Nov 05, 2006
Chogyam Trungpa: “In the practice of sitting meditation you relate to your daily life all the time. Meditation practice brings our neuroses to the surface rather than hiding them at the bottom of our minds. It enables us to relate to our lives as something workable.”
Meditation is not escapism. In fact one could argue that burying ourselves in daily activities with no time set aside for reflection is a classic escapist activity. When we meditate we’re thrust into an awareness — often a very challenging awareness — of exactly what’s going on in our lives. There’s no escaping who we are: as we sit, thought after thought, emotion after emotion, wells up inside of us.
When we’re busy rushing from one task to the next there simply isn’t time to process our thoughts and emotions, to put things into perspective, to think things through. Our hopes and fears end up being, as Trungpa puts it, hidden at the bottom of our minds. And so we need time out: time to re-collect ourselves, time to let the hidden parts of ourselves begin to show themselves. These experiences that we have in meditation are aspects of what’s been going on in our daily lives: the fears, hopes, annoyances, dreams, and desires to which we’ve given rise but to which we all too often pay little attention.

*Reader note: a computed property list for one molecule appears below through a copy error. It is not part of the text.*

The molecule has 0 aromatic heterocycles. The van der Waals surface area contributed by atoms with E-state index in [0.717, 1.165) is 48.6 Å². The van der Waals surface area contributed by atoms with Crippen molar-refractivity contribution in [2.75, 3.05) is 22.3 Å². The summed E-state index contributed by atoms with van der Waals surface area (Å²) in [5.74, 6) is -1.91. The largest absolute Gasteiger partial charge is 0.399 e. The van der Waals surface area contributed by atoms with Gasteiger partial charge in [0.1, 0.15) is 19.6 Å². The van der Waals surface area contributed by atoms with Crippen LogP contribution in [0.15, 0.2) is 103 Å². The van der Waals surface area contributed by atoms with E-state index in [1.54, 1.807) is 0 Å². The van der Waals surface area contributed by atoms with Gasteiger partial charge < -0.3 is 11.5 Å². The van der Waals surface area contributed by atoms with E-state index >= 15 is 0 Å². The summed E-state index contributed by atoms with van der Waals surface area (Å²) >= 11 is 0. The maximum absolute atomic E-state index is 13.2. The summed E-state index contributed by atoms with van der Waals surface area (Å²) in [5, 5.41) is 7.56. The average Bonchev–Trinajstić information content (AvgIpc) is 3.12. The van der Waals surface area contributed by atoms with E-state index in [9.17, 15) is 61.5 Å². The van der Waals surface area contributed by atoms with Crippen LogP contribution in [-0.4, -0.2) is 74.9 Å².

Some of those hidden parts do start to reveal themselves very quickly indeed, although others can — because we’ve become well-practiced in keeping them hidden — take much longer to emerge. But as, in their own time, they emerge we begin to give them our attention and respond to them appropriately.
Sometimes all we have to do is acknowledge them as we watch them pass by (perhaps just a stray thought about something we forgot to do). Sometimes we need to meet them head on, as when a major volley of ill-will arrives and we respond with a counter-blast of lovingkindness. Other times we need simply to sit and explore our experiences in a kind and patient way, giving them space to reveal their stories, reminding ourselves that it’s alright to experience discomfort.
So in these kinds of ways we deal with our “stuff,” working with each thought and emotion as it arrives, and in an appropriate way. And in so doing we start to notice that the quality of our lives has improved: there are fewer conflicts with others, we’re kinder, we’re quicker to let go of grievances and less prone to take offense, and we’re more relaxed.
Often the best way to work with our lives is to take a step back and sort out what’s inside of us first. One we’ve started doing that, life seems to take care of itself.